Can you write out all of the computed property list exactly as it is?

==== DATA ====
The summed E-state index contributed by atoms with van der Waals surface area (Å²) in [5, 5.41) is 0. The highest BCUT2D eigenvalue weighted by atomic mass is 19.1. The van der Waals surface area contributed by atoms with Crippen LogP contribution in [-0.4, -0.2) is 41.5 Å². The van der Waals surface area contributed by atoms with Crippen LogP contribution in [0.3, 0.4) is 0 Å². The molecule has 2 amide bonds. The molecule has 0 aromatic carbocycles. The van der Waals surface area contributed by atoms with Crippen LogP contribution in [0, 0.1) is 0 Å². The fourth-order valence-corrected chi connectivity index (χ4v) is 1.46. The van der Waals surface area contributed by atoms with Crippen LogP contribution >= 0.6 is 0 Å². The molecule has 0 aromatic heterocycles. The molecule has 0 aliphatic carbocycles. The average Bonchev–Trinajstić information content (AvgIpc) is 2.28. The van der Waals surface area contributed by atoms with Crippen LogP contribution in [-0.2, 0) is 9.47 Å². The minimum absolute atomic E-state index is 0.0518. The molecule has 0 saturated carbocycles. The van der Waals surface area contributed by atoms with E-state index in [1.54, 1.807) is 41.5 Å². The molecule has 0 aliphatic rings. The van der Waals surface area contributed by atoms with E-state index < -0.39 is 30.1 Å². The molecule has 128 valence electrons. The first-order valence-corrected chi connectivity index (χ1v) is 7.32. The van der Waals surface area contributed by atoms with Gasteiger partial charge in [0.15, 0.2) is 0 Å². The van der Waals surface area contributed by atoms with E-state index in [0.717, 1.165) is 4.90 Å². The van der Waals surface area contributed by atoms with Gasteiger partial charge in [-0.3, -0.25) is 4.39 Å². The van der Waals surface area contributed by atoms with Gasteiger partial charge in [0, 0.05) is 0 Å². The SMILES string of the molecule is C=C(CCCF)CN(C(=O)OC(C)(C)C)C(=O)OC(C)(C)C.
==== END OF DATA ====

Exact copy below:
The summed E-state index contributed by atoms with van der Waals surface area (Å²) in [5, 5.41) is 0. The highest BCUT2D eigenvalue weighted by atomic mass is 19.1. The van der Waals surface area contributed by atoms with Crippen LogP contribution in [-0.4, -0.2) is 41.5 Å². The van der Waals surface area contributed by atoms with Crippen LogP contribution in [0.3, 0.4) is 0 Å². The molecule has 2 amide bonds. The molecule has 0 aromatic carbocycles. The van der Waals surface area contributed by atoms with Crippen LogP contribution in [0, 0.1) is 0 Å². The fourth-order valence-corrected chi connectivity index (χ4v) is 1.46. The van der Waals surface area contributed by atoms with Crippen LogP contribution >= 0.6 is 0 Å². The molecule has 0 aromatic heterocycles. The molecule has 0 aliphatic carbocycles. The average Bonchev–Trinajstić information content (AvgIpc) is 2.28. The van der Waals surface area contributed by atoms with Crippen LogP contribution in [-0.2, 0) is 9.47 Å². The minimum absolute atomic E-state index is 0.0518. The molecule has 0 saturated carbocycles. The van der Waals surface area contributed by atoms with E-state index in [1.54, 1.807) is 41.5 Å². The molecule has 0 aliphatic rings. The van der Waals surface area contributed by atoms with E-state index < -0.39 is 30.1 Å². The molecule has 128 valence electrons. The first-order valence-corrected chi connectivity index (χ1v) is 7.32. The van der Waals surface area contributed by atoms with Gasteiger partial charge in [0.15, 0.2) is 0 Å². The van der Waals surface area contributed by atoms with E-state index in [0.717, 1.165) is 4.90 Å². The van der Waals surface area contributed by atoms with Gasteiger partial charge in [-0.3, -0.25) is 4.39 Å². The van der Waals surface area contributed by atoms with Gasteiger partial charge in [0, 0.05) is 0 Å². The SMILES string of the molecule is C=C(CCCF)CN(C(=O)OC(C)(C)C)C(=O)OC(C)(C)C.